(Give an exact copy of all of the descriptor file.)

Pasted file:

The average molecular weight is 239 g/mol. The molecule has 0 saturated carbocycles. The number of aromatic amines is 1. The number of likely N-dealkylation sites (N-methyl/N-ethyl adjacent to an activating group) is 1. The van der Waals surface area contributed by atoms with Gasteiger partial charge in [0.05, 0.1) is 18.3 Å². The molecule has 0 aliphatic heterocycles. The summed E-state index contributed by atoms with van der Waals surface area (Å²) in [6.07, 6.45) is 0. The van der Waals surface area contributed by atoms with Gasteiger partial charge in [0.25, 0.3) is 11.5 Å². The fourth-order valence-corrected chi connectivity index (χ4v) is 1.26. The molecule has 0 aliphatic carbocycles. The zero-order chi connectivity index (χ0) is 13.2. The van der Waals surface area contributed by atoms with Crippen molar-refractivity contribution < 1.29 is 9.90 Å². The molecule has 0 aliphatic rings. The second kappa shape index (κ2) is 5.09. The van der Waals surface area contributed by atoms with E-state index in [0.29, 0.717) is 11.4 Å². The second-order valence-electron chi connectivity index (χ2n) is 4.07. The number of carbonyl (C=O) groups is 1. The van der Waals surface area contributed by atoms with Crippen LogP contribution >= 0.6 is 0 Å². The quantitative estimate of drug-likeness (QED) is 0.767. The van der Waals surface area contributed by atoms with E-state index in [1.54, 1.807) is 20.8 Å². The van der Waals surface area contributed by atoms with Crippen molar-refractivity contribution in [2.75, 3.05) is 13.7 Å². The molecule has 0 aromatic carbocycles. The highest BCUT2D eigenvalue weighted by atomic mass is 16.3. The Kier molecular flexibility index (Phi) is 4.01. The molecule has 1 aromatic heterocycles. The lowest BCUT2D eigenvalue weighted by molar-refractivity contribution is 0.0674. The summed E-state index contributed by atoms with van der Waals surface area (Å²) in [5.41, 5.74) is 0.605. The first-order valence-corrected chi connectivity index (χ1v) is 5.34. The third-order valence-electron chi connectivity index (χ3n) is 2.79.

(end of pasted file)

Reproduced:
The average molecular weight is 239 g/mol. The molecule has 0 saturated carbocycles. The number of aromatic amines is 1. The number of likely N-dealkylation sites (N-methyl/N-ethyl adjacent to an activating group) is 1. The van der Waals surface area contributed by atoms with Gasteiger partial charge in [0.05, 0.1) is 18.3 Å². The molecule has 0 aliphatic heterocycles. The summed E-state index contributed by atoms with van der Waals surface area (Å²) in [6.07, 6.45) is 0. The van der Waals surface area contributed by atoms with Gasteiger partial charge in [0.25, 0.3) is 11.5 Å². The fourth-order valence-corrected chi connectivity index (χ4v) is 1.26. The molecule has 0 aliphatic carbocycles. The zero-order chi connectivity index (χ0) is 13.2. The van der Waals surface area contributed by atoms with Crippen molar-refractivity contribution < 1.29 is 9.90 Å². The molecule has 0 aliphatic rings. The second kappa shape index (κ2) is 5.09. The van der Waals surface area contributed by atoms with E-state index in [0.29, 0.717) is 11.4 Å². The second-order valence-electron chi connectivity index (χ2n) is 4.07. The number of carbonyl (C=O) groups is 1. The van der Waals surface area contributed by atoms with Crippen LogP contribution >= 0.6 is 0 Å². The quantitative estimate of drug-likeness (QED) is 0.767. The van der Waals surface area contributed by atoms with E-state index in [1.54, 1.807) is 20.8 Å². The van der Waals surface area contributed by atoms with Crippen molar-refractivity contribution in [2.75, 3.05) is 13.7 Å². The molecule has 0 aromatic carbocycles. The highest BCUT2D eigenvalue weighted by atomic mass is 16.3. The Kier molecular flexibility index (Phi) is 4.01. The molecule has 1 aromatic heterocycles. The lowest BCUT2D eigenvalue weighted by molar-refractivity contribution is 0.0674. The summed E-state index contributed by atoms with van der Waals surface area (Å²) in [5.41, 5.74) is 0.605. The first-order valence-corrected chi connectivity index (χ1v) is 5.34. The third-order valence-electron chi connectivity index (χ3n) is 2.79.